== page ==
The examinees were divided into two groups by management tactics. Three hundred fifty five patients (272 men, 76.6%; 83 women, 23.4%) undergoing plastic wound closure were included into the experimental group. The control group comprised one hundred five patients (68 men, 64.7%, 37 women, 35.3%) undergoing open wound management. The patients' age varied from 35 to 72 years (mean age 57.3 [+ or -] 0.72), the diabetes duration ranging from 5 to 30. Type 1 diabetes mellitus was diagnosed in 22 (4.7%), 448 patients (95.3%) had type 2 diabetes mellitus.

Diabetic retinopathy, diabetic nephropathy or their combination were registered in all examinees. As a comorbidity, ischemic heart disease (IHD) was observed in 25% of all cases.

Medical history of foot ulcers and foot deformity was found in 428 (93.2%) and 335 (72.9%) respectively. According to Wagner's classification (1979) there were 9 (2.1%), 185 (40.2%) and 266 (57.7%) patients of II, III and IV categories, respectively. The wound area varied from 25 to 320 [cm.sup.2], mean area being 48.0 [+ or -] 4.21 [cm.sup.2]. Upon hospitalization all patients had DM decompensation, combined therapy provided subcompensation or compensation. Provided with control of Glycemic profile all patients were transferred to insulin therapy.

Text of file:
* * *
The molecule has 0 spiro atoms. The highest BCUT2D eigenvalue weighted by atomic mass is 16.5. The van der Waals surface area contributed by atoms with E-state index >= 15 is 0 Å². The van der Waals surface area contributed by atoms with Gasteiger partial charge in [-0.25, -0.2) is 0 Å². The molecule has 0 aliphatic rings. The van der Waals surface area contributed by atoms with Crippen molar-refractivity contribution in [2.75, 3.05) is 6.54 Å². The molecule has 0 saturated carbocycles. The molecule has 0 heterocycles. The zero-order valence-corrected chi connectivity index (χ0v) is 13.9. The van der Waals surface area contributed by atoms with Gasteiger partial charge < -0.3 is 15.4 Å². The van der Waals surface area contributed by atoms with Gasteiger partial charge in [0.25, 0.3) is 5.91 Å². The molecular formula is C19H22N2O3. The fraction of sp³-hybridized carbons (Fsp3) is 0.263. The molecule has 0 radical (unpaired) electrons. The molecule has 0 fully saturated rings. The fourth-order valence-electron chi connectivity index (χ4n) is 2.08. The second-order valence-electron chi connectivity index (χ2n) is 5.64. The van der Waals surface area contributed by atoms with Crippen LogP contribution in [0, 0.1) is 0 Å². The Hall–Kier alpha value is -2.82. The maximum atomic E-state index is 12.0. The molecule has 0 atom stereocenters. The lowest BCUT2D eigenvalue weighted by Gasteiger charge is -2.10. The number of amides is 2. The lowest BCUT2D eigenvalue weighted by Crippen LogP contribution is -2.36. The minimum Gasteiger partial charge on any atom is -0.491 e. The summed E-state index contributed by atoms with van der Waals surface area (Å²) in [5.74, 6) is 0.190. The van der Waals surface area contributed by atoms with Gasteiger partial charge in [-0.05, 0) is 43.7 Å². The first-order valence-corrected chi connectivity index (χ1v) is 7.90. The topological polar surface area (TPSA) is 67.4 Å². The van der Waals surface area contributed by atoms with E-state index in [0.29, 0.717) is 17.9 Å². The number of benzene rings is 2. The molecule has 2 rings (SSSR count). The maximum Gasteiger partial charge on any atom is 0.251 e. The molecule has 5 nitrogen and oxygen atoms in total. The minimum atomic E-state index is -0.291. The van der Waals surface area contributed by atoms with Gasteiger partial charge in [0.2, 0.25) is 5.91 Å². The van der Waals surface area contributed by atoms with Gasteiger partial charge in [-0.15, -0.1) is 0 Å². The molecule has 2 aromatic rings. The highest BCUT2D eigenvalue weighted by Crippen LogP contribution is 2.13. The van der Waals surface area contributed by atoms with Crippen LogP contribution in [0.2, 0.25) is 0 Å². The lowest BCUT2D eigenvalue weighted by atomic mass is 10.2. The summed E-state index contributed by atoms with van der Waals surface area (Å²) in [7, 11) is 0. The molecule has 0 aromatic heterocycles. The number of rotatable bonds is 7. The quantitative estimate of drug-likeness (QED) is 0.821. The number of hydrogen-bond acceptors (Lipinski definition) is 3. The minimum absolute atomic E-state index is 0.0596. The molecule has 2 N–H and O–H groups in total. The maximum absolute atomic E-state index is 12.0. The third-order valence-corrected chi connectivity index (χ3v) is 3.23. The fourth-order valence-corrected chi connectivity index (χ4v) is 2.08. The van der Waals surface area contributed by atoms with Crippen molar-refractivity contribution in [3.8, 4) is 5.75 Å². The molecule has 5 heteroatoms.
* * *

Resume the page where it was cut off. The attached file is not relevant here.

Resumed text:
Among 355 patients of the 1st group toe gangrene with the foot phlegmon was registered in 219 (61.6%), 17 persons (4.8%) had purulent wound of heel; phlegmons of foot and shin were found in 99 (27.8%) patients; phlegmons of shin and thigh were in 12 (3.4%) examinees. 61% of the patients were hospitalized with a severely compromised health condition caused by prolonged purulent intoxication with the severe comorbidity.

54 controls (53.5%) had toe gangrene with foot phlegmon, 29 (28.5%) had phlegmons of foot and shin, and 15 (15%) patients had phlegmons of shin and thigh. In 7.3% of patients there was a suppurative process in the heel. Grave health condition was registered in 61.5%.

Our department tactics for management of patients with lower extremity necrotic suppurative lesions included: diabetes mellitus compensation; combined medical treatment; complete unloading of the extremity; arterial blood flow restoration (transluminal balloon angioplasty and stenting of lower extremity's vessels); sharp debridement of a suppurative focus; reconstructive closure of wounds.